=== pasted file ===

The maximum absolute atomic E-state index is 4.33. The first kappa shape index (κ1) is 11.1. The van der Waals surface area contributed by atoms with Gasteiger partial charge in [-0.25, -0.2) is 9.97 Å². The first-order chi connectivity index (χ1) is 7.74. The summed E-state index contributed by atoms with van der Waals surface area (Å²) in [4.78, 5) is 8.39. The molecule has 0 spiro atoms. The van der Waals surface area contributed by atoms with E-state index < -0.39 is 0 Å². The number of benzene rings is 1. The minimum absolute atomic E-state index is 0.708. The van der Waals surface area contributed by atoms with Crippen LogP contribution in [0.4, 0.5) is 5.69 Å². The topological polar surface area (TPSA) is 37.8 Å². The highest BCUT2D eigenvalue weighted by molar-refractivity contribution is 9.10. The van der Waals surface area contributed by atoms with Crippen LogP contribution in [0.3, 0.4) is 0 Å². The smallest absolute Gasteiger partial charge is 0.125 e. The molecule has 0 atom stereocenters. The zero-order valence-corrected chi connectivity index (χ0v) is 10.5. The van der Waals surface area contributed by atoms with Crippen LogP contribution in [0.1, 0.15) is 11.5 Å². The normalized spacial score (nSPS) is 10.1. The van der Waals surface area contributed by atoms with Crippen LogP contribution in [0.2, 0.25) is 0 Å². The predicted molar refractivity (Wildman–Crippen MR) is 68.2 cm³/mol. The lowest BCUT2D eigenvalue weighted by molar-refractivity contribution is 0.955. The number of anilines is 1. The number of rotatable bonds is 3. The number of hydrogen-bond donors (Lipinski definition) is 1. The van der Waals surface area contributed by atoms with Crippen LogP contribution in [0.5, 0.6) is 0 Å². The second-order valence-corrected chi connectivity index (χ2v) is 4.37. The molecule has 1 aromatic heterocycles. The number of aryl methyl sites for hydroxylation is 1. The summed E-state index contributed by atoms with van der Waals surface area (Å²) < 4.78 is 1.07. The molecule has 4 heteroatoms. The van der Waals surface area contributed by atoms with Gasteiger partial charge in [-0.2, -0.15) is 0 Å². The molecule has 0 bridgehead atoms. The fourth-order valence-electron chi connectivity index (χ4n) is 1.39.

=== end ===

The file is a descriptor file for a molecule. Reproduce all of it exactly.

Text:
The maximum absolute atomic E-state index is 4.33. The first kappa shape index (κ1) is 11.1. The van der Waals surface area contributed by atoms with Gasteiger partial charge in [-0.25, -0.2) is 9.97 Å². The first-order chi connectivity index (χ1) is 7.74. The summed E-state index contributed by atoms with van der Waals surface area (Å²) in [4.78, 5) is 8.39. The molecule has 0 spiro atoms. The van der Waals surface area contributed by atoms with E-state index < -0.39 is 0 Å². The number of benzene rings is 1. The minimum absolute atomic E-state index is 0.708. The van der Waals surface area contributed by atoms with Crippen LogP contribution in [0.4, 0.5) is 5.69 Å². The topological polar surface area (TPSA) is 37.8 Å². The highest BCUT2D eigenvalue weighted by molar-refractivity contribution is 9.10. The van der Waals surface area contributed by atoms with Crippen LogP contribution in [0.3, 0.4) is 0 Å². The smallest absolute Gasteiger partial charge is 0.125 e. The molecule has 0 atom stereocenters. The zero-order valence-corrected chi connectivity index (χ0v) is 10.5. The van der Waals surface area contributed by atoms with Crippen LogP contribution in [0.1, 0.15) is 11.5 Å². The normalized spacial score (nSPS) is 10.1. The van der Waals surface area contributed by atoms with Crippen LogP contribution in [0.2, 0.25) is 0 Å². The predicted molar refractivity (Wildman–Crippen MR) is 68.2 cm³/mol. The lowest BCUT2D eigenvalue weighted by molar-refractivity contribution is 0.955. The number of anilines is 1. The number of rotatable bonds is 3. The number of hydrogen-bond donors (Lipinski definition) is 1. The van der Waals surface area contributed by atoms with Crippen LogP contribution in [0.5, 0.6) is 0 Å². The second-order valence-corrected chi connectivity index (χ2v) is 4.37. The molecule has 1 aromatic heterocycles. The number of aryl methyl sites for hydroxylation is 1. The summed E-state index contributed by atoms with van der Waals surface area (Å²) < 4.78 is 1.07. The molecule has 4 heteroatoms. The van der Waals surface area contributed by atoms with Gasteiger partial charge in [-0.2, -0.15) is 0 Å². The molecule has 0 bridgehead atoms. The fourth-order valence-electron chi connectivity index (χ4n) is 1.39.